3) JT Miller became the third Canuck to reach double-digits in goals this season matching the total of Elias Pettersson and Brock Boeser. Last season, it took until the 33rd game of the season on December 11th for the team to have three 10-goal scorers (Pettersson, Bo Horvat and Jake Virtanen). Miller had just 13 goals and 47 points in a down year in Tampa Bay last season. When he was acquired at June's draft, the expectation was that Miller would play -- and play a lot -- on one of the Canucks top lines and the top power play unit putting him in position to have a bounce back offensive season. He certainly seems to be on that path. His goal in Philadelphia gives him 10+14=24 in the team's first 25 games meaning he's already more than halfway to his point total of last season before the end of November. Obviously, his preseason goals weren't to simply meet his totals from a subpar season, but become a driving offensive force on the West Coast. Miller is in good position to smash his career high for goals (23) and points (58) the year he was traded from the New York Rangers to Tampa Bay at the trade deadline in 2018.

4) Thatcher Demko was easily the best Canucks on the night stopping 32 of 34 Philadelphia shots. It looked for the longest while like he was going to single-handedly get his team to overtime at the very least. But the Flyers kept pouring on the pressure and eventually Philadelphia got the goal it needed from Jakub Voracek with eight and a half minutes remaining to surge in front for good. Five minutes prior to that goal, however, Demko made the save of the night and quite possibly his save of the season when he robbed Flyers defenseman Philippe Myers who had snuck in from the right point and took a centering feed from Joel Farabee. Demko calmly pushed across his crease from right to left and got his glove hand on the puck taking away what appeared to be a sure goal. Demko's job is to make enough saves to keep his team in games and give it a chance to win. Based on that criteria, the 23-year-old was up to the task on Monday. He didn't have much of a chance on either Philadelphia goal and was under siege for long stretches of both the second and third periods. It's another performance in what has been a season full of them so far for Demko that should continue to earn the respect of his teammates and the trust of the Canucks coaching staff. He won't have to wait long to get back in the net with the team almost surely splitting the netminding assignments in the weekend home and home set with the Edmonton Oilers. Look for Demko to get the nod on Sunday at Rogers Arena.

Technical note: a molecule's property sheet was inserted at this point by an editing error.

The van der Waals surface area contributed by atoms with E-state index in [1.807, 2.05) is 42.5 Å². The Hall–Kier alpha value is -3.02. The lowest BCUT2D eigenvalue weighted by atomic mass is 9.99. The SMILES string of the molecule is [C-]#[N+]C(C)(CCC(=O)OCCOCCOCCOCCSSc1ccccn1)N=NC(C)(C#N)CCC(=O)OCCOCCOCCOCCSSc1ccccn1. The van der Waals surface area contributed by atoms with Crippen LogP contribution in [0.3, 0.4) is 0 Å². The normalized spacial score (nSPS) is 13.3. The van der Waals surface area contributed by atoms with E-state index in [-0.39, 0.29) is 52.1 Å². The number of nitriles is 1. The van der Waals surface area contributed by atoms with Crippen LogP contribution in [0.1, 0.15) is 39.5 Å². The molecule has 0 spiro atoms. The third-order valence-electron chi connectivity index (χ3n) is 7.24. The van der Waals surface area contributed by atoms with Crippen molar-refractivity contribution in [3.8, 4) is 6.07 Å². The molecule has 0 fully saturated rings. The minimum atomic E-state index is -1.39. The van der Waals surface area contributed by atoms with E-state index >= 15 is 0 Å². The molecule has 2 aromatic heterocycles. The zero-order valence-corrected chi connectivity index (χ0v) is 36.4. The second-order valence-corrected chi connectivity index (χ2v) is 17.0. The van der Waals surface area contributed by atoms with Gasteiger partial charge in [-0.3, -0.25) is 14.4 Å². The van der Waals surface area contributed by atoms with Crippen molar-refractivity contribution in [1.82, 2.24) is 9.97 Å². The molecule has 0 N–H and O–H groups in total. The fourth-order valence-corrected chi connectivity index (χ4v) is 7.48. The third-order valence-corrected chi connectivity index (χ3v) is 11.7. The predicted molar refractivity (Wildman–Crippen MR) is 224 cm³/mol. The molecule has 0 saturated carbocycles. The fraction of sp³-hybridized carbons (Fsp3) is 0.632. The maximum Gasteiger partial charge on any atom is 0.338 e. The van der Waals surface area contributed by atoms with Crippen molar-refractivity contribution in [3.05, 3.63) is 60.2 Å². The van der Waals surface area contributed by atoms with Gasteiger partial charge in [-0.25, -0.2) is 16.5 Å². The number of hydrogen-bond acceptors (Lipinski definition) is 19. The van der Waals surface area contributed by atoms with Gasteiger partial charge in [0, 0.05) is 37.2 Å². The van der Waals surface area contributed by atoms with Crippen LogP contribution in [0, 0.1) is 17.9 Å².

5) With Monday's loss, the Canucks are now 2-2 four games into their longest road trip of the season. The odyssey ends on Saturday in Edmonton (although really with the quick turnaround to a Sunday rematch at home against the Oilers this is essentially a seven-game trip). Before they face the high-flying Oilers, though, the Canucks have to deal with the Pittsburgh Penguins. And while the Pens are missing Sidney Crosby, they defeated Calgary 3-2 in overtime on the other side of Pennsylvania while the Canucks were floundering in Philadelphia. The Penguins have won back to back games and have picked up at least a point in eight of their last nine (5-1-3). So Wednesday won't be easy. But if the Canucks are going to come home from this road trip with three wins from their six games, they have to find a way to grind out a victory in one of the next two contests. The possibility exists that they could get Brandon Sutter back against his former team and there's an outside chance Jay Beagle, who's missed the past two games and five of the last seven, with a lower body injury could suit up, too. Micheal Ferland is expected to join the Canucks in Pittsburgh, but having been in concussion protocol since October 30th and not having had a practice with his team since, it seems hard to believe he would be ready to step back in the line-up. Getting a healthy Sutter back would help the Canucks, but there are no goal-scoring saviours on the horizon. The answers have to come from within and they better appear in a hurry here if the Canucks are to make this a successful road trip.